The Oscars… In Memoriam…

 

The Oscars… Out with the Old, In with the New?

Well, another year, another Academy Awards — oops, sorry — Oscars — as they are now being officially called according to co-producer Neil Meron, who explains that it is part of a rebranding effort by AMPAS:

“We’re rebranding it. We’re not calling it ‘the 85th annual Academy Awards,’ which keeps it mired somewhat in a musty way.  It’s called ‘The Oscars.” (source: wrap.com).

I was actually very sorry to read Meron’s statement, as it implied that the show was being contemporized to highlight and ‘advertise’ Hollywood’s current list of priorities (understandable of course) but, unfortunately at the expense of also paying tribute to the iconic ‘greats’ that helped build Hollywood in the first place… For me, this realization was a big let-down, as I’ve always thought of the Oscars as a celebration of Hollywood’s greatest achievements and artistry — including its iconic pedigree.

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Academy Award, Oscar statuette

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Oh well, you can only control what you can control, so I watched the awards regardless, hoping that I would see some spectacular tribute to someone iconic somewhere among all the scripted ‘comedy’ and ‘Grammy-inspired’ glitz and glam…

I don’t want to be too harsh here, so I won’t comment too much about the ceremony itself, because (being an avid Classic Movie fan), you can probably guess that I was quite disappointed with the ‘high-school’ humor, the flat deliveries, the off-key singing, and the lack of homage paid to the ‘greats’ — but of course, I am clearly not the demographic they are now targeting in their re-branding efforts.  Oh well, live and let live…  I will say however that I was very much moved by Daniel Day Lewis’ heartfelt and funny Best Actor acceptance speech for his role as Lincoln, as well as Barbara Streisand’s magnificent delivery of “The Way We Were” sung in tribute to her colleague and friend, the late great composer Marvin Hamlisch.

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Video Clip of Streisand’s tribute to Marvin Hamlisch (youtube)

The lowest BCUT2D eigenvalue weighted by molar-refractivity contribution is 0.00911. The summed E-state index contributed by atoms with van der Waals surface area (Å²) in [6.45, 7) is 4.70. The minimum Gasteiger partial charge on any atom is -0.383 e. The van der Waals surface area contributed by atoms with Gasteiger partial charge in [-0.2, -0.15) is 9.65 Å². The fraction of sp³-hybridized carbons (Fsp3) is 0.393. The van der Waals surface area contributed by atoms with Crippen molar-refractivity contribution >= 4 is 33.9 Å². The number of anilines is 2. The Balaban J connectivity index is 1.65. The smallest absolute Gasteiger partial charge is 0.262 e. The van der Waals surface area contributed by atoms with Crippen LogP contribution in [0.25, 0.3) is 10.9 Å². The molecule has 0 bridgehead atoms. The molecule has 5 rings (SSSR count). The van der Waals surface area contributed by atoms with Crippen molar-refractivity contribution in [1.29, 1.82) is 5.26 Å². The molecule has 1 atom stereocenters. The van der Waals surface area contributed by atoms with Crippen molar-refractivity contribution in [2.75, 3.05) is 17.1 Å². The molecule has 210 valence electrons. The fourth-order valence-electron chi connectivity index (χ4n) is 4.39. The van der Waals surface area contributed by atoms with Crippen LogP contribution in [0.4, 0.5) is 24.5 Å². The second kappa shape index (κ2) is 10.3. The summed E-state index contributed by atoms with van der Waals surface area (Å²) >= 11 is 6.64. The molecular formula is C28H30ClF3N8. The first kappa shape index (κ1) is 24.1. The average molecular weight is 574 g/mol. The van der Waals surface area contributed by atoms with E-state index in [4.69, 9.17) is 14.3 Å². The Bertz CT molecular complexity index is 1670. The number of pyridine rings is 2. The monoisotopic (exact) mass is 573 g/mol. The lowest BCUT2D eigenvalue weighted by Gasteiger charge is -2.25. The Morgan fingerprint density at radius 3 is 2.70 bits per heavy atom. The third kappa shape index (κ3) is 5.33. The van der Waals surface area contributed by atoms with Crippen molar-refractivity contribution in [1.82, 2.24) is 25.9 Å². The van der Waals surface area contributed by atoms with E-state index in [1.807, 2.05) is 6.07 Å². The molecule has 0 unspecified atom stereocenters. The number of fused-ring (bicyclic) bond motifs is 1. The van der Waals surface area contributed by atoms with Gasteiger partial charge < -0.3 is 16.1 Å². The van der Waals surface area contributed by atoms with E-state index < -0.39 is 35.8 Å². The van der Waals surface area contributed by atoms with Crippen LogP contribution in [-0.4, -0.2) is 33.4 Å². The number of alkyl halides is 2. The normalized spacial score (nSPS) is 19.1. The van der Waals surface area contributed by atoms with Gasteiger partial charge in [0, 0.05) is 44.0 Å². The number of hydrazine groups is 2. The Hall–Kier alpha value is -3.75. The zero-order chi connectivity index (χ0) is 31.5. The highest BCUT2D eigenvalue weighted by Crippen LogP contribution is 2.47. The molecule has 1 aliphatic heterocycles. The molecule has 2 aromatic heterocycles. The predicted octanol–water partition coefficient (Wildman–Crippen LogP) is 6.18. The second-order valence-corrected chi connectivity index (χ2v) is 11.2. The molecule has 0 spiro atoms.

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…Which leads me to the fact that the Oscars’ “In Memoriam” Video Tribute omitted some wonderful and iconic Classic Movie and TV Stars — unfortunately… since this was the one included vehicle that could pay tribute to at least some of Hollywood’s greats.  Of course I realize that there are time restrictions to contend with, but just an extra minute or two carved out from ‘somewhere,’ would have done the trick. Oh well, pins and needles, needles and pins…

The video did include:

Ernest Borgnine, Jack Klugman, Celeste Holm, Charles Durning, Director Ulu Grosbard, Herbert Lom, Disney songwriter Robert B. Sherman, Writer Ray Bradbury and Produer Richard D. Zanuck.

But omitted:

  • Andy Griffith: Face in the Crowd (film debut), No Time for Sergeants, Angel in My Pocket (& of course Sheriff Andy Taylor).
  • Ann Rutherford. Gone with the Wind, Pride and Prejudice, Love Finds Andy Hardy, A Christmas Carol, Orchestra Wives.
  • Sherman Hemsley. George Jefferson on TV’s The Jeffersons. (added later: perhaps not a movie ‘star’, but did appear in some films in the 90s)
  • Larry Hagman. Ensign Pulver, Fail-Safe, In Harm’s Way (& of course the lovable Major Nelson & the not-so-loveable JR Ewing)
  • Phyllis Diller. Debut Film Role in 1961 as Texas Guinan in Splendor in the Grass.
  • Gore Vidal. Screenplay for Suddenly Last Summer starring Elizabeth Taylor, Katharine Hepburn and Montgomery Clift.
  • Mel Stuart. Directed If It’s Tuesday, This Must Be Belgium and Willy Wonka & the Chocolate Factory.
  • Ben Gazzara. Anatomy of a Murder.

Do you know of any other Classic-Era Movie or TV Stars that were omitted?

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–Annmarie Gatti for Classic Movie Hub

 

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2 Responses to The Oscars… In Memoriam…

  1. Tom says:

    I’m sure the committee putting together In Memoriam considered everyone who passed away. All of the actors mentioned in the post would be considered character actors and I think they are usually and unfortunately the first ones to get the cut. I’m surprised Mr. Klugman was included because his only notable movie credit is his work in 12 Angry Men.

    • Annmarie says:

      I’m sure they did consider everyone. For me, I was surprised that they didn’t include Andy Griffith because of his performance in A Face in the Crowd (especially because they included Jack Klugman), as well as Ann Rutherford (even though she wasn’t a leading lady, she did appear in a number of popular films).

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